(a) This part satisfies the requirement of section 205(a)(5) of the Truckee-Carson-Pyramid Lake Water Rights Settlement Act (Settlement Act) that the negotiated agreement for operation of Truckee River Reservoirs be promulgated as a Federal regulation. The Truckee River Operating Agreement (TROA), which is incorporated by reference into this part, is the agreement negotiated pursuant to section 205(a). The Director of the Federal Register approves this incorporation by reference in accordance with 5 U.S.C. 552(a) and 1 CFR part 51. You may obtain a copy of TROA from the Area Manager, Bureau of Reclamation, 705 N. Plaza St., Carson City, NV 89701. You may inspect a copy at Bureau of Reclamation, 705 N. Plaza St., Carson City, NV 89701, or at the Office of the Federal Register, 800 North Capitol Street, NW., Suite 700, Washington, DC.
(b) This part implements the Settlement Act by providing for operation of the Truckee River Reservoirs and other reservoirs in a manner that:
(1) Implements California's allocation of Truckee River basin water and the Nevada and California allocations of Lake Tahoe basin water;
(2) Enhances fish, wildlife, and recreational beneficial uses of water in the Truckee River basin;
(3) Carries out the terms, conditions, and contingencies of the Preliminary Start Printed Page 53187Settlement Agreement, as modified by the Ratification Agreement;
(4) Ensures that water is stored in, released from, and passed through Truckee River Reservoirs to satisfy the exercise of water rights in conformance with the Orr Ditch Decree and Truckee River General Electric Decree, except for rights voluntarily relinquished by any persons, or transferred under State law;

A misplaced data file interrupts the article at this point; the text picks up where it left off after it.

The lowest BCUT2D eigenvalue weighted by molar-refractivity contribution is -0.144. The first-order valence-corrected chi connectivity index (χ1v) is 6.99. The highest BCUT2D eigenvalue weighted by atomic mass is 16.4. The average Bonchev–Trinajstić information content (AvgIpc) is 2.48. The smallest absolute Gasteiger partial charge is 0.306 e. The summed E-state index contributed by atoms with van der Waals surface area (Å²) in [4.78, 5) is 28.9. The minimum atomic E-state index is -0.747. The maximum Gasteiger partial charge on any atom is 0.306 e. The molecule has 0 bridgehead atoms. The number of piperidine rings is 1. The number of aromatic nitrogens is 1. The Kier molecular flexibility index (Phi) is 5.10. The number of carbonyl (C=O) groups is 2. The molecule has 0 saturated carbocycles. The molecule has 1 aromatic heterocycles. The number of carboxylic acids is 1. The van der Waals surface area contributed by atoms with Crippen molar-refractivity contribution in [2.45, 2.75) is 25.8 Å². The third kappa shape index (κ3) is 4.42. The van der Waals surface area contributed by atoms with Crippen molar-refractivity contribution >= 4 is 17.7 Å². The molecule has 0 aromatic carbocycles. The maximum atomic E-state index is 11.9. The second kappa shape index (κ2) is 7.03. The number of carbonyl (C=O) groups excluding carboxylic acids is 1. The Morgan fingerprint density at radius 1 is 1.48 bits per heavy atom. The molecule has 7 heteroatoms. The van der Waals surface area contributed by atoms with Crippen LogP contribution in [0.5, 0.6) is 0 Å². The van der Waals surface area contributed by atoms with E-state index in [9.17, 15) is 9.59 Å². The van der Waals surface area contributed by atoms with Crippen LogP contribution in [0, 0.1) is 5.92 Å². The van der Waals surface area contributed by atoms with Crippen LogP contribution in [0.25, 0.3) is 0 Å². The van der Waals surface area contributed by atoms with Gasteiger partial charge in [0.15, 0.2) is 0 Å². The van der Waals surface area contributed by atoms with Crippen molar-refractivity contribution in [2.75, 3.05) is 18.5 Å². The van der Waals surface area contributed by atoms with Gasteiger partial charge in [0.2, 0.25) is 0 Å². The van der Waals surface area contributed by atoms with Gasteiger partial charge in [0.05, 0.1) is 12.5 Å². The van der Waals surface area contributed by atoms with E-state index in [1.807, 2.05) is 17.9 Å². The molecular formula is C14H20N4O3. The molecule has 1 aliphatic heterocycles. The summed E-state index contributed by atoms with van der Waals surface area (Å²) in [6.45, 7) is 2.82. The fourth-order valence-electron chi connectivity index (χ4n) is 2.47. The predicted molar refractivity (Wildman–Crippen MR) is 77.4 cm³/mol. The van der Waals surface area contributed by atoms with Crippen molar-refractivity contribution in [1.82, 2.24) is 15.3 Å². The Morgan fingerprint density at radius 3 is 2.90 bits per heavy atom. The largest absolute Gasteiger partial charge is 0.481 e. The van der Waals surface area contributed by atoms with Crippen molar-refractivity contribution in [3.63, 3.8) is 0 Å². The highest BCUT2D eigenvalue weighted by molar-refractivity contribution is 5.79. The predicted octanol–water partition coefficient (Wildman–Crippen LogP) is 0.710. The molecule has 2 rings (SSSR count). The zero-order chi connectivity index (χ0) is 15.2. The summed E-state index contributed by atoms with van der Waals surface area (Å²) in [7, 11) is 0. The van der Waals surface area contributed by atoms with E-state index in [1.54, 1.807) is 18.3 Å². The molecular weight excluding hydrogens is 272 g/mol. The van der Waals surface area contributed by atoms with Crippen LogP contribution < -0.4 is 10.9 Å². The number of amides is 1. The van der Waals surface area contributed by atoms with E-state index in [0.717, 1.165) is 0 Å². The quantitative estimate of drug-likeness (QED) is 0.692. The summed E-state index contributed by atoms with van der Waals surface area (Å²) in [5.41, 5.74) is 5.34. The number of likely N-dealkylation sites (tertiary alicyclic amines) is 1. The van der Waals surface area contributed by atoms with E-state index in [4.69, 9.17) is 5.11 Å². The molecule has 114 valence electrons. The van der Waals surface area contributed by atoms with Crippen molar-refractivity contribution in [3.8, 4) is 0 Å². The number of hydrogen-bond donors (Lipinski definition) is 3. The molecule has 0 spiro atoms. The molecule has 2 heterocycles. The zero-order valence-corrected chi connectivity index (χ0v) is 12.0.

(5) Provides for the enhancement of spawning flows available in the Lower Truckee River for Pyramid Lake Fishes in a manner consistent with the Secretary's responsibilities under the Endangered Species Act, as amended;
(6) Satisfies all applicable dam safety and flood control requirements; and
(7) Minimizes the Secretary's costs associated with operation and maintenance of Stampede Reservoir.
Act means the Truckee-Carson-Pyramid Lake Water Rights Settlement Act of 1990, title II, Pub. L. 101-618 (104 Stat. 3289, 3294).
Administrator means the individual appointed in accordance with sections 2.A.2 through 2.A.3 of the Truckee River Operating Agreement, incorporated by reference into this part.
Preliminary Settlement Agreement means that Agreement between the Pyramid Lake Paiute Tribe and Sierra Pacific Power Company of May 23, 1989, as subsequently modified and ratified by the United States.